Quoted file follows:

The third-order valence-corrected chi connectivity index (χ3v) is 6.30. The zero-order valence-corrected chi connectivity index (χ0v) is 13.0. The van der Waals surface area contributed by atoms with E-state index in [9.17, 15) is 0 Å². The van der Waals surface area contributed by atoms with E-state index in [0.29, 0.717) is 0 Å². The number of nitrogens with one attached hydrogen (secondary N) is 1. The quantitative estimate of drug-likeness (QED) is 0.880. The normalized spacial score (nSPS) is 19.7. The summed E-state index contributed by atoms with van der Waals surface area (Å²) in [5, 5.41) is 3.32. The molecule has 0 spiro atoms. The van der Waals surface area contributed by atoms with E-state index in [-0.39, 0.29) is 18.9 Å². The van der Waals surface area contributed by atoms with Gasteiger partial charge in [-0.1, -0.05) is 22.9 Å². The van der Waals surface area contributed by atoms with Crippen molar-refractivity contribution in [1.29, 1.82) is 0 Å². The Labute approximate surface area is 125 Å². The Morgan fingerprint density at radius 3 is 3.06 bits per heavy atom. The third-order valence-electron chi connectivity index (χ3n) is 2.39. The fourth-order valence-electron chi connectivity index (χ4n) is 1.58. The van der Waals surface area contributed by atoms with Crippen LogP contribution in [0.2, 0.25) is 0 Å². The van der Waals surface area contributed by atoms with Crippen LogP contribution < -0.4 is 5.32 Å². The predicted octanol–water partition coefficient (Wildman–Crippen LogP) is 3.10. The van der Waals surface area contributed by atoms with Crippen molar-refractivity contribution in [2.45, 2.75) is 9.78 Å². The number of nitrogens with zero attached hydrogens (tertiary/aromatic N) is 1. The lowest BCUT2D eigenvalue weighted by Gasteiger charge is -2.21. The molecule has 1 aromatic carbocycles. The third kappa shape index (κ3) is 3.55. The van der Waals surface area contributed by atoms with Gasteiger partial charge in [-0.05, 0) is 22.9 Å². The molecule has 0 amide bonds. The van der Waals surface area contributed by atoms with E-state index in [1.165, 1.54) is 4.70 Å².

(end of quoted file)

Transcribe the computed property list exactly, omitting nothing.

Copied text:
The third-order valence-corrected chi connectivity index (χ3v) is 6.30. The zero-order valence-corrected chi connectivity index (χ0v) is 13.0. The van der Waals surface area contributed by atoms with E-state index in [9.17, 15) is 0 Å². The van der Waals surface area contributed by atoms with E-state index in [0.29, 0.717) is 0 Å². The number of nitrogens with one attached hydrogen (secondary N) is 1. The quantitative estimate of drug-likeness (QED) is 0.880. The normalized spacial score (nSPS) is 19.7. The summed E-state index contributed by atoms with van der Waals surface area (Å²) in [5, 5.41) is 3.32. The molecule has 0 spiro atoms. The van der Waals surface area contributed by atoms with E-state index in [-0.39, 0.29) is 18.9 Å². The van der Waals surface area contributed by atoms with Gasteiger partial charge in [-0.1, -0.05) is 22.9 Å². The van der Waals surface area contributed by atoms with Crippen molar-refractivity contribution in [1.29, 1.82) is 0 Å². The Labute approximate surface area is 125 Å². The Morgan fingerprint density at radius 3 is 3.06 bits per heavy atom. The third-order valence-electron chi connectivity index (χ3n) is 2.39. The fourth-order valence-electron chi connectivity index (χ4n) is 1.58. The van der Waals surface area contributed by atoms with Crippen LogP contribution in [0.2, 0.25) is 0 Å². The van der Waals surface area contributed by atoms with Crippen LogP contribution < -0.4 is 5.32 Å². The predicted octanol–water partition coefficient (Wildman–Crippen LogP) is 3.10. The van der Waals surface area contributed by atoms with Crippen molar-refractivity contribution in [2.45, 2.75) is 9.78 Å². The number of nitrogens with zero attached hydrogens (tertiary/aromatic N) is 1. The lowest BCUT2D eigenvalue weighted by Gasteiger charge is -2.21. The molecule has 1 aromatic carbocycles. The third kappa shape index (κ3) is 3.55. The van der Waals surface area contributed by atoms with Gasteiger partial charge in [-0.05, 0) is 22.9 Å². The molecule has 0 amide bonds. The van der Waals surface area contributed by atoms with E-state index in [1.165, 1.54) is 4.70 Å².